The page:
My dissertation, entitled “The Politics of Monetary Delegation and Central Bank Independence,” is a book-length project in which I present theoretical and empirical evidence challenging the widespread consensus about the benefits of monetary delegation to an independent central bank. Despite their near universal adoption in today’s developed economies, independent central banks are a relatively new institutional phenomenon which only gained global popularity in the 1980s. This rapid and widespread institutional adoption is in part due to a clear and intuitively appealing theoretical argument for its benefits. According to canonical theories, tying the government’s hands and insulating monetary policy from political pressure prevents the government from inevitably pursuing output stimulating, high-inflation policies believed detrimental to sustainable economic growth.

In the theory chapter of my dissertation, I demonstrate this central claim in the extant literature is conditional on a pair of often implicit, empirically indefensible assumptions about the policymaking environment. First, the existing literature with few exceptions assumes the central bank can perfectly determine the inflation rate with their manipulations of monetary policy instruments (i.e., interest rates). Second, for reasons of mathematical convenience, central bank preferences over inflation are typically specified as being perfectly symmetric about an ideal point, meaning deviations of equal magnitude above and below their ideal point are considered equally costly. Taken together, these assumptions about the nature of monetary policymaking force a mathematical property of decision-making known as certainty equivalence, causing monetary policymakers in our models to behave as if they face no uncertainty. Relaxing both assumptions in a formal model of monetary policymaking and central bank appointments, I derive the central result of my dissertation: in volatile economic environments in which the central bank faces high levels of uncertainty over future inflation, the government will appoint more inflation-tolerant central bankers, and vice versa. That is, in precisely the economic climates in which we might expect monetary conservatism and cautious policymakers to be most desirable, politicians are incentivized to staff policymaking committees with inflation-tolerant and risk acceptant policymakers. I go on to show that this has real policy implications: in empirically plausible environments, we ought to observe an even greater high-inflation bias than we would expect had the government maintained policy discretion.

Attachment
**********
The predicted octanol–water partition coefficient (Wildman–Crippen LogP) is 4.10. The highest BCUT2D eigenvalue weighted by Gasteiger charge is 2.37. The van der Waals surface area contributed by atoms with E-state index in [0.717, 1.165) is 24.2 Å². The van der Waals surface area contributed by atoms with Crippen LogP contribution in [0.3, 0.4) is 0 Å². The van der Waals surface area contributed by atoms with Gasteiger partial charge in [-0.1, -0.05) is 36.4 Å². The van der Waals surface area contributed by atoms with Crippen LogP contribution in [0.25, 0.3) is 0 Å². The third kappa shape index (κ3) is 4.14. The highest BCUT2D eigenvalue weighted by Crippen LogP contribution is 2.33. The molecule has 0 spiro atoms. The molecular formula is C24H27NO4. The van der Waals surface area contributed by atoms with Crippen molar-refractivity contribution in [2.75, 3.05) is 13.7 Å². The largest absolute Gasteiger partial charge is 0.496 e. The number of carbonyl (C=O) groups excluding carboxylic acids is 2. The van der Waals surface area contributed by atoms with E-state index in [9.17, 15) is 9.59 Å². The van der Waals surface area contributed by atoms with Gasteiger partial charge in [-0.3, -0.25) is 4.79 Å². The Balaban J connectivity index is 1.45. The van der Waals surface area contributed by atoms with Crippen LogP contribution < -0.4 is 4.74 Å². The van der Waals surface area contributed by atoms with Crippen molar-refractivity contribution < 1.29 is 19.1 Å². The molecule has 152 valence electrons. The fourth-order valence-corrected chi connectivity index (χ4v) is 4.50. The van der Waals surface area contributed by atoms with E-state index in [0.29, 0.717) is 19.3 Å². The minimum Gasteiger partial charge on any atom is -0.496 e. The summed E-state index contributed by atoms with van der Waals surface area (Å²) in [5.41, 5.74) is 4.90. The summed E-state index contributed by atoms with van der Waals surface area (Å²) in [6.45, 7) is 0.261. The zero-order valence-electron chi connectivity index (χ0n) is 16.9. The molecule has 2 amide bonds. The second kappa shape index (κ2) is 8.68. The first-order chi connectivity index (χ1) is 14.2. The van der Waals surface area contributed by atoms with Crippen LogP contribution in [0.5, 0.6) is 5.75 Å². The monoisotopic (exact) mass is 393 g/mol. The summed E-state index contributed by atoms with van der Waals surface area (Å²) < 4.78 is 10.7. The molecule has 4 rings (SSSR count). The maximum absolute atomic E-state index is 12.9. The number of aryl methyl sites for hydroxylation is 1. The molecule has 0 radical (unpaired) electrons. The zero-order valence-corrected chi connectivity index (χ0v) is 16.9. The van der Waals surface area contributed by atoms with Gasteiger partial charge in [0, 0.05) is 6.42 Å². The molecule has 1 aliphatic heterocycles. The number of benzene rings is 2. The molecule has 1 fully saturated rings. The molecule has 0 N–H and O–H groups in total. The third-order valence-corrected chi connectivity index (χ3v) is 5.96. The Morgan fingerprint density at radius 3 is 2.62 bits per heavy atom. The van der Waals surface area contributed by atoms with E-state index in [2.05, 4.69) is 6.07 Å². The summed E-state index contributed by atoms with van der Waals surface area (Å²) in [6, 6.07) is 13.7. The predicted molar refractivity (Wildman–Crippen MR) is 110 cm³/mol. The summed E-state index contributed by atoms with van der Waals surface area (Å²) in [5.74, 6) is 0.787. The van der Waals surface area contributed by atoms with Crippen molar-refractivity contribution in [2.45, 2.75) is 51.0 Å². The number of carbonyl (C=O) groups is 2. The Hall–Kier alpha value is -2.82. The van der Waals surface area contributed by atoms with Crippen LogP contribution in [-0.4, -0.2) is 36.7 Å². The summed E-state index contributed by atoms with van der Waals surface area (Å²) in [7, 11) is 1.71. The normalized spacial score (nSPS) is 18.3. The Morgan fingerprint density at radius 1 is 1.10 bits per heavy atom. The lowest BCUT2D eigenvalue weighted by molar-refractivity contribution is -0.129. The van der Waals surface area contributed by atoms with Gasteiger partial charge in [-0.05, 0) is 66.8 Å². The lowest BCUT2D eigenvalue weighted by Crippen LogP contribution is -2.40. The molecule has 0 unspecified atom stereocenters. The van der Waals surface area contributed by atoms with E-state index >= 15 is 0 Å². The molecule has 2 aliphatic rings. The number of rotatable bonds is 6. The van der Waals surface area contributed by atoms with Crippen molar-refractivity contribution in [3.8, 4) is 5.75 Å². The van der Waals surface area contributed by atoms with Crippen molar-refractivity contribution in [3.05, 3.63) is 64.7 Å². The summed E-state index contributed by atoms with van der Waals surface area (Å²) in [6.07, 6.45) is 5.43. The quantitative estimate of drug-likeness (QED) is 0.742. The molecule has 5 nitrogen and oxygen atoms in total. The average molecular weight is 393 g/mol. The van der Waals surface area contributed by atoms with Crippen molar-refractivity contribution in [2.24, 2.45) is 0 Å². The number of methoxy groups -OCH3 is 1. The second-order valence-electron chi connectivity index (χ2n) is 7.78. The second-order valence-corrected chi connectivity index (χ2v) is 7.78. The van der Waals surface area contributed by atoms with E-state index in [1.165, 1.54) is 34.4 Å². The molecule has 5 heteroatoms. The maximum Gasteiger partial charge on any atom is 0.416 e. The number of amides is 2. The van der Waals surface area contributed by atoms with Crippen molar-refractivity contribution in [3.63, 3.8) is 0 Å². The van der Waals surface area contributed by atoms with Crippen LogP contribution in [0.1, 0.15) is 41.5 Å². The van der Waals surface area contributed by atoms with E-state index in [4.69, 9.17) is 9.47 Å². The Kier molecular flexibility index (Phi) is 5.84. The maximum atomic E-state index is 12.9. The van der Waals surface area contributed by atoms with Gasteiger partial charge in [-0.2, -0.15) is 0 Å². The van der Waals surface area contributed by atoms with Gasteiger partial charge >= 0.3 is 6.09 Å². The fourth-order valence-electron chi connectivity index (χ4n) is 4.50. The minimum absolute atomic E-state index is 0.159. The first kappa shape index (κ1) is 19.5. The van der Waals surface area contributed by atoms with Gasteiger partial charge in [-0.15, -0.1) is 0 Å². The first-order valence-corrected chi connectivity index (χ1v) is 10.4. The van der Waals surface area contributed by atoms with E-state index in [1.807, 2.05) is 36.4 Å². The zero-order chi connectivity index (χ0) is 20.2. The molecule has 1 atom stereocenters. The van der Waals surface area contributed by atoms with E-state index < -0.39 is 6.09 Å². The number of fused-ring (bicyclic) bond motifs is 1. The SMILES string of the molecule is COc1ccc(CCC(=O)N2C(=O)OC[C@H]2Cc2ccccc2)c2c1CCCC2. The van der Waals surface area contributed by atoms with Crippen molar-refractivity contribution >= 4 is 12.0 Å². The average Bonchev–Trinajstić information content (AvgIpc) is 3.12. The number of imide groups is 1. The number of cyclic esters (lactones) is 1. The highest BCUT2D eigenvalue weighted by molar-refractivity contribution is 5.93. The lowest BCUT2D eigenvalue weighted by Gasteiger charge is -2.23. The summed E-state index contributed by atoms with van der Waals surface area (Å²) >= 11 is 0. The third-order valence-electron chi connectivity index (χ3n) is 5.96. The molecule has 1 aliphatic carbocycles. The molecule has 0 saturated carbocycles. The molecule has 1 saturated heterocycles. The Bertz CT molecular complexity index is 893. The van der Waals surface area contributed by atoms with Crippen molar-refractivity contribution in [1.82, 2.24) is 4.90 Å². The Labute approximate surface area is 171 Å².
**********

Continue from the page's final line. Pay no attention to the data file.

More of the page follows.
This result is borne out in the data. I draw on a novel dataset and measures of monetary policymaking uncertainty and individual central banker preferences to test these implications empirically on a sample of four countries:  Hungary, England, Sweden, and the United States.  First, I quantify the central banks’ monetary policymaking and inflation uncertainty by measuring their self-reported forecast uncertainty. This data source and measurement technique are an improvement on many previous measures of central bank uncertainty which provide weaker proxies of the policymaking environment and stand to confound inference in many applications. Second, I employ a Bayesian random coefficient model to estimate both central bankers’ ideal points and the degree of asymmetry in their preferences over inflation. In doing so, I provide the first individual-level estimates of central bank preferences which allow for and quantify preference asymmetries. Notably, thus far in a sample of 61 central bankers, every central banker has asymmetric preferences over inflation which are statistically distinguishable from symmetric. Finally, armed with these estimates I am able to show more inflation tolerant central bankers are appointed in expectation of greater monetary uncertainty. Further, this appointment strategy results in monetary policy committees which in what I show are empirically plausible environments will pursue even more inflation-seeking policies than the government would themselves.

The theoretical and empirical results of my dissertation raise issues with what is arguably the core finding in the literature on monetary policymaking and the institutional design of central banks. When monetary policymaking uncertainty and preference asymmetries are accounted for both theoretically and empirically, delegation to an independent central bank no longer unequivocally improves the government’s ability to achieve their desired economic outcomes. Not only is the canonical result of improved inflation performance under an independent central bank more conditional than suggested in the existing literature, we can under empirically realistic conditions expect outcomes worse than we would observe in the absence of delegation.